But on March 23, the 71-year-old wily politician faces his fourth re-election contest in less than two years, after repeatedly failing to unite a coalition behind him, despite his devoted right-wing base.
Polls indicate that this master political survivor, widely known as Bibi, could again struggle to forge the necessary 61-seat parliamentary majority.
Since Israelis last voted a year ago, support for Netanyahu’s Likud may have even dipped, despite clinching historic normalisation agreements with four Arab states and unrolling a world-beating Covid-19 vaccination campaign, the envy of many nations.
One reason why his political standing remains fragile is that his dealings with coalition partners are so often undermined by mistrust, said Colin Shindler, a leading Israel scholar at London’s SOAS University.
“You trust people insofar as you can use them, as you can pretend to forge friendships and alliances with them,” said Shindler, author of “The Rise of the Israel Right: from Odessa to Hebron.”
“But at the end of the day your core belief is to protect yourself and survive,” Schindler told AFP. “That is how I perceive Netanyahu.”
Yet despite being the first sitting Israeli premier indicted while in office over corruption allegations which he denies, Netanyahu may well survive the ballot box again.
That is because part of the electorate still sees him as the safest available pair of hands to guide the nation, Shindler said.
“That’s the reason he’s still in power. He’s the national goalkeeper and he doesn’t let in any goals.”
He is the son of a historian who was active in right-wing Zionist groups, an ideological inheritance that helped shaped the premier’s political career.
Addressing the World Holocaust Forum last year, Netanyahu said the Jewish people had a mandate “to always take seriously the threats of those who seek our destruction”.
“To confront threats even when they are small; and above all, to always have the power to defend ourselves by ourselves.”
An occasional cigar smoker with a husky voice and greying comb-over, the broad, burly and square-jawed Netanyahu has two sons with his wife Sara and a daughter from a previous marriage.
His brother, Yonatan, was the only Israeli soldier killed in a commando raid to free hostages at Uganda’s Entebbe airport in 1976.
It was an experience which was to mark him deeply and Netanyahu called the event “one of great personal consequence”.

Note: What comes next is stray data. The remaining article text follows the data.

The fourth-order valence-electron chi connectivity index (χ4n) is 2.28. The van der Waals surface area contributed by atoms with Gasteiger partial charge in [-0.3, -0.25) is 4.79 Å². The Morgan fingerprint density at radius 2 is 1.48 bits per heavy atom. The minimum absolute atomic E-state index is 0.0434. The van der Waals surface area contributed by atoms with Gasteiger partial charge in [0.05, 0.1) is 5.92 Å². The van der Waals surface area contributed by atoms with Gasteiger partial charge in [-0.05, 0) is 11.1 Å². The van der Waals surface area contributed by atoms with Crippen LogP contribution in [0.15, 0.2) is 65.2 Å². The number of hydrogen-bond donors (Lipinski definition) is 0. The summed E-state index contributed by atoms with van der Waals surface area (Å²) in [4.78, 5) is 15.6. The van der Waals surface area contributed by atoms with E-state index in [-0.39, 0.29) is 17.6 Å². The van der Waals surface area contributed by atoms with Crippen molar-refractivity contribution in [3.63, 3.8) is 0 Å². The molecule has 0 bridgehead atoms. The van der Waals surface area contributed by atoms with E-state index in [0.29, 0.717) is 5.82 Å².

He was raised partly in the United States and graduated from the prestigious Massachusetts Institute of Technology.
His perfect English made him a fixture on US television channels defending Israel through the late 1980s and early 1990s, exposure that raised his political profile both at home and abroad.
A sceptic of the Oslo Peace Accords, Netanyahu became Likud’s leader in 1993 and led the party to victory as Israel’s youngest-ever prime minister in 1996, aged 46.
He lost power in 1999, but regained it 10 years later and has not relinquished it since.
Netanyahu has not engaged in substantive peace talks with the Palestinians while overseeing a boom of Jewish settlement expansion in the occupied West Bank.
He frequently cites the risks Israel faces from the Lebanese Shiite Muslim group Hezbollah and has called Iran’s regime the greatest threat to the Jewish people since Nazi Germany.
Thwarting Iran’s alleged nuclear weapons programme has become a centrepiece of his foreign policy.
In one of the most controversial diplomatic episodes of his tenure, Netanyahu addressed a joint session of the US Congress in 2015 without having been invited by then president Barack Obama to condemn Obama’s nuclear negotiations with Iran.
Netanyahu’s “vision of himself as the chief defender of the Jewish people against calamity allowed him to justify almost anything that would keep him in power,” Obama wrote in his presidential memoir, “A Promised Land.”
Following three inconclusive elections in 2019 and 2020, Netanyahu agreed to a unity government with his rival, the centrist Benny Gantz.
The three-year coalition formed in May called for Netanyahu to hand power to Gantz after 18 months.
But Netanyahu experts widely predicted he would find a way to sink the coalition before allowing Gantz to become prime minister.
And as a deadline approached to either pass a government-saving budget or let it collapse, forcing a fourth election, Netanyahu baulked.
Gantz said “he had no illusions” about Netanyahu when he entered the coalition, but had hoped that the pandemic and the economic crisis it wrought would compel the premier to opt for political calm over another vote.
“Much to my dismay, that didn’t happen,” Gantz said, days before the government fell.
“Netanyahu didn’t lie to me. He lied to all of you.”